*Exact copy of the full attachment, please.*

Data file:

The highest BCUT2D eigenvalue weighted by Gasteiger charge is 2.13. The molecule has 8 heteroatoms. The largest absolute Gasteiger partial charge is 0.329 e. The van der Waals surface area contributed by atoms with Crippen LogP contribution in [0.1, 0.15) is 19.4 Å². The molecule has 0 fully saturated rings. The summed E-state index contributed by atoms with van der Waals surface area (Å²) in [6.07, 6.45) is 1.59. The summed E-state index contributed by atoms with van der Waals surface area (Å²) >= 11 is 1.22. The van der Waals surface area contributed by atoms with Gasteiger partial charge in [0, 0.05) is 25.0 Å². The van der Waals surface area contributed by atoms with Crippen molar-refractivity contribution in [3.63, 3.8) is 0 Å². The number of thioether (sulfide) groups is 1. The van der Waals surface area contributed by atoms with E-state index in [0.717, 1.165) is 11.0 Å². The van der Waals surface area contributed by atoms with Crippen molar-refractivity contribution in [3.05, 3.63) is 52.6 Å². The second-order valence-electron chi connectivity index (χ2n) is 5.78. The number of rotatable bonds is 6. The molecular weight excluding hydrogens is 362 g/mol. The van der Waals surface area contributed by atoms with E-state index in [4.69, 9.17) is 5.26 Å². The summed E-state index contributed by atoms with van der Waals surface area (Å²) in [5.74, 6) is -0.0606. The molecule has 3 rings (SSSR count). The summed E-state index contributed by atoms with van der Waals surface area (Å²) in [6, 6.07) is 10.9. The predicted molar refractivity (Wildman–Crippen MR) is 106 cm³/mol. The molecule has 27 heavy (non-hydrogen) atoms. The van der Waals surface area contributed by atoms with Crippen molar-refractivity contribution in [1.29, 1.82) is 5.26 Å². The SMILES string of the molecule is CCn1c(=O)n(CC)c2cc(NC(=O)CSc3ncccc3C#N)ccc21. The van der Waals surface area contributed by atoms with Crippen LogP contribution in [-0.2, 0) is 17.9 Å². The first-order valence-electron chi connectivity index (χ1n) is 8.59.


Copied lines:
The highest BCUT2D eigenvalue weighted by Gasteiger charge is 2.13. The molecule has 8 heteroatoms. The largest absolute Gasteiger partial charge is 0.329 e. The van der Waals surface area contributed by atoms with Crippen LogP contribution in [0.1, 0.15) is 19.4 Å². The molecule has 0 fully saturated rings. The summed E-state index contributed by atoms with van der Waals surface area (Å²) in [6.07, 6.45) is 1.59. The summed E-state index contributed by atoms with van der Waals surface area (Å²) >= 11 is 1.22. The van der Waals surface area contributed by atoms with Gasteiger partial charge in [0, 0.05) is 25.0 Å². The van der Waals surface area contributed by atoms with Crippen molar-refractivity contribution in [3.63, 3.8) is 0 Å². The number of thioether (sulfide) groups is 1. The van der Waals surface area contributed by atoms with E-state index in [0.717, 1.165) is 11.0 Å². The van der Waals surface area contributed by atoms with Crippen molar-refractivity contribution in [3.05, 3.63) is 52.6 Å². The second-order valence-electron chi connectivity index (χ2n) is 5.78. The number of rotatable bonds is 6. The molecular weight excluding hydrogens is 362 g/mol. The van der Waals surface area contributed by atoms with E-state index in [4.69, 9.17) is 5.26 Å². The summed E-state index contributed by atoms with van der Waals surface area (Å²) in [5.74, 6) is -0.0606. The molecule has 3 rings (SSSR count). The summed E-state index contributed by atoms with van der Waals surface area (Å²) in [6, 6.07) is 10.9. The predicted molar refractivity (Wildman–Crippen MR) is 106 cm³/mol. The molecule has 27 heavy (non-hydrogen) atoms. The van der Waals surface area contributed by atoms with Crippen molar-refractivity contribution in [1.29, 1.82) is 5.26 Å². The SMILES string of the molecule is CCn1c(=O)n(CC)c2cc(NC(=O)CSc3ncccc3C#N)ccc21. The van der Waals surface area contributed by atoms with Crippen LogP contribution in [-0.2, 0) is 17.9 Å². The first-order valence-electron chi connectivity index (χ1n) is 8.59.